Fallen Leaves Movie Review

Prathyush Parasuraman

Kaurismäki’s Style

Despite being bound by the cracked demands of realism, his films always have a smooth, taut, and other-worldly surface. Contradictory, quality, nowhere more evident than in the contrast between something grisly and painful and something light and silly. 

Distinctive Visual Language

Fallen Leaves, in a clean, economic stream of images follows these two characters, their individual lives, the knocking together of them and the brief spat. As always with Kaurismäki, they come together in a sweet knot that does not feel final, yet feels resolved

Throughout The Film

In the background, as radio announcements, we can hear the escalating war of Russia in Ukraine, something Ansa keeps shutting after listening to it for a moment or two — how much falling apart of the world can a person falling apart endure?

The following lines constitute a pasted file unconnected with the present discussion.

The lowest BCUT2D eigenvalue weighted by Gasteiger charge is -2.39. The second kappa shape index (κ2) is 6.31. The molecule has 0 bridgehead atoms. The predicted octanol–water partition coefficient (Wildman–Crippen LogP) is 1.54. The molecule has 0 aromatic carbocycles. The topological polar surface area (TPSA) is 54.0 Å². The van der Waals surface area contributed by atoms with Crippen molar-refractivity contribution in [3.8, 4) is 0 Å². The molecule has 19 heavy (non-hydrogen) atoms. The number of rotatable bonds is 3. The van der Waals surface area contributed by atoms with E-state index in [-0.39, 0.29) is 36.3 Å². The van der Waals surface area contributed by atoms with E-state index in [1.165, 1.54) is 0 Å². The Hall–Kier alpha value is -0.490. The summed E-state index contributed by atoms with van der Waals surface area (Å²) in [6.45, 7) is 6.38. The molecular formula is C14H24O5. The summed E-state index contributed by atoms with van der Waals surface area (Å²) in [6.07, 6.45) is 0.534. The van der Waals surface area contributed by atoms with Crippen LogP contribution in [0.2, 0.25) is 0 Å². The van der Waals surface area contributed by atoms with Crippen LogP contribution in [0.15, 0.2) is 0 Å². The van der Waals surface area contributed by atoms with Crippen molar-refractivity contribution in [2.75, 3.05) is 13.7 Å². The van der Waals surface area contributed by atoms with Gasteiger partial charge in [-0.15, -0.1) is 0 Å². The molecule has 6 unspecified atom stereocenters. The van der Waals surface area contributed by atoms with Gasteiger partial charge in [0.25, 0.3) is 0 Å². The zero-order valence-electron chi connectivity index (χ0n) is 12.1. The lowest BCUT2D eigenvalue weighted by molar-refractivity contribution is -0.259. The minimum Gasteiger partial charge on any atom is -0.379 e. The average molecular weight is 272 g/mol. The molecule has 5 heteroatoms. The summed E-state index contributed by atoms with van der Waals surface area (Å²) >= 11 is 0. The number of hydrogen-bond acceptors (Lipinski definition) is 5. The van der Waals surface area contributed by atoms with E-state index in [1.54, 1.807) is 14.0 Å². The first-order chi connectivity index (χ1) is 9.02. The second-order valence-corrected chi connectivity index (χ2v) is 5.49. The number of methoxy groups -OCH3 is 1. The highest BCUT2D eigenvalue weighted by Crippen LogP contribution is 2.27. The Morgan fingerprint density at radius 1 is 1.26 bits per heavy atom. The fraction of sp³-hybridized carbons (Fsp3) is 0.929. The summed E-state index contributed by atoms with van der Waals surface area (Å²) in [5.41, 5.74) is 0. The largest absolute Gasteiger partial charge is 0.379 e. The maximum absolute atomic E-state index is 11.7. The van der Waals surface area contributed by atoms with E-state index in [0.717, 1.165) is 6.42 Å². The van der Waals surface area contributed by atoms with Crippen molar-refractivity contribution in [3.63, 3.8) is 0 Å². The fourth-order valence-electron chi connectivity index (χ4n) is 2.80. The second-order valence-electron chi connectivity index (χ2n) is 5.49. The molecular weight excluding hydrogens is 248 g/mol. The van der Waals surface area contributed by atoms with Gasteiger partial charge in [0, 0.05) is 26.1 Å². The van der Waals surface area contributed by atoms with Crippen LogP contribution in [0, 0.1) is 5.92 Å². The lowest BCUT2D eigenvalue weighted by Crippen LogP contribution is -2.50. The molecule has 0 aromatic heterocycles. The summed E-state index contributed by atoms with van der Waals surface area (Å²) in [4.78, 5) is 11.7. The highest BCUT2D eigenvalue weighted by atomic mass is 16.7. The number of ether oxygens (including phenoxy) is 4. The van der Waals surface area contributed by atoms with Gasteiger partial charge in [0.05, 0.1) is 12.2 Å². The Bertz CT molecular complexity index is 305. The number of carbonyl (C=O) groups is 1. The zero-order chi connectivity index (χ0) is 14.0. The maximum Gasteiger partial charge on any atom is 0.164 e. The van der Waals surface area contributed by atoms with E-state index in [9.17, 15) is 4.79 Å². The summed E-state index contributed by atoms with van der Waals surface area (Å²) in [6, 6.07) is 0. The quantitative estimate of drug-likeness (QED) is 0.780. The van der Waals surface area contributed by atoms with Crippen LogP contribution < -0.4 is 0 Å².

Kaurismäki’s Finland

What is this contemporary moment that Kaurismäki’s Finland is inhabiting? Timeless is, perhaps, too trite a word to describe a world so touched by the present moment, and yet hovering uneasily, gracefully, over it. 

The Thing About Kaurismäki’s Movies

The incredibly singular and distinctive visual aesthetic — the still, staged frames bursting with hard colour and soft intention, the deadpan delivery, the minimalist furniture, the single painting on the wall, that is to tell stories of alienated people, in a crumbling city, finding love. 

Would You Keep Two?

An image, then, from the film, of Ansa buying a plate and cutlery for Holappa’s visit, becomes emblematic of this alienation from and, simultaneously, the aspiration for companionship — that she only has one plate, one pair of cutlery at her home.